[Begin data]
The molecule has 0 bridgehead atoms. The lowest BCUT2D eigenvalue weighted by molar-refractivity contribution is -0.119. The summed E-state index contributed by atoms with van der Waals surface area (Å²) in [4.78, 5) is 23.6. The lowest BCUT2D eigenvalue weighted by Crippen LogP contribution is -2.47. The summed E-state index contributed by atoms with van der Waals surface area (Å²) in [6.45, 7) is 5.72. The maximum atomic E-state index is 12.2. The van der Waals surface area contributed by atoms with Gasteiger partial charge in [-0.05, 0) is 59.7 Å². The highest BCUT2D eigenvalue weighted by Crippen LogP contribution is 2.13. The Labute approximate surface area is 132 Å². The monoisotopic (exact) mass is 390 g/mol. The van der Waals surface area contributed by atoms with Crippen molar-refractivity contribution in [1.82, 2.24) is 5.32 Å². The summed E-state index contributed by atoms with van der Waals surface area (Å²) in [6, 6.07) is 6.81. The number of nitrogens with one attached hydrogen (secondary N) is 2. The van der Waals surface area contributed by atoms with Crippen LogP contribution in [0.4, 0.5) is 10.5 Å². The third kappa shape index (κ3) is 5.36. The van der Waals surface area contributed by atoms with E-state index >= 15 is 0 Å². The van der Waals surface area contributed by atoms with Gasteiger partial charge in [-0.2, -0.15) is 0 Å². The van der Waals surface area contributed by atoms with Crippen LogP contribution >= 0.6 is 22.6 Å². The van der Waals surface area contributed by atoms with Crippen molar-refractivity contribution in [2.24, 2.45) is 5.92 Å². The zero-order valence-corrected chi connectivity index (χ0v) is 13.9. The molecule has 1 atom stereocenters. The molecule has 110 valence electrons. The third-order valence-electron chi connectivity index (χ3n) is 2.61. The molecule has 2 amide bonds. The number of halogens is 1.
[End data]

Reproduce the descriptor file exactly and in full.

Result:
The molecule has 0 bridgehead atoms. The lowest BCUT2D eigenvalue weighted by molar-refractivity contribution is -0.119. The summed E-state index contributed by atoms with van der Waals surface area (Å²) in [4.78, 5) is 23.6. The lowest BCUT2D eigenvalue weighted by Crippen LogP contribution is -2.47. The summed E-state index contributed by atoms with van der Waals surface area (Å²) in [6.45, 7) is 5.72. The maximum atomic E-state index is 12.2. The van der Waals surface area contributed by atoms with Gasteiger partial charge in [-0.05, 0) is 59.7 Å². The highest BCUT2D eigenvalue weighted by Crippen LogP contribution is 2.13. The Labute approximate surface area is 132 Å². The monoisotopic (exact) mass is 390 g/mol. The van der Waals surface area contributed by atoms with Crippen molar-refractivity contribution in [1.82, 2.24) is 5.32 Å². The summed E-state index contributed by atoms with van der Waals surface area (Å²) in [6, 6.07) is 6.81. The number of nitrogens with one attached hydrogen (secondary N) is 2. The van der Waals surface area contributed by atoms with Crippen LogP contribution in [0.4, 0.5) is 10.5 Å². The third kappa shape index (κ3) is 5.36. The van der Waals surface area contributed by atoms with E-state index >= 15 is 0 Å². The van der Waals surface area contributed by atoms with Gasteiger partial charge in [-0.2, -0.15) is 0 Å². The van der Waals surface area contributed by atoms with Crippen LogP contribution >= 0.6 is 22.6 Å². The van der Waals surface area contributed by atoms with Crippen molar-refractivity contribution in [2.24, 2.45) is 5.92 Å². The zero-order valence-corrected chi connectivity index (χ0v) is 13.9. The molecule has 1 atom stereocenters. The molecule has 110 valence electrons. The third-order valence-electron chi connectivity index (χ3n) is 2.61. The molecule has 2 amide bonds. The number of halogens is 1.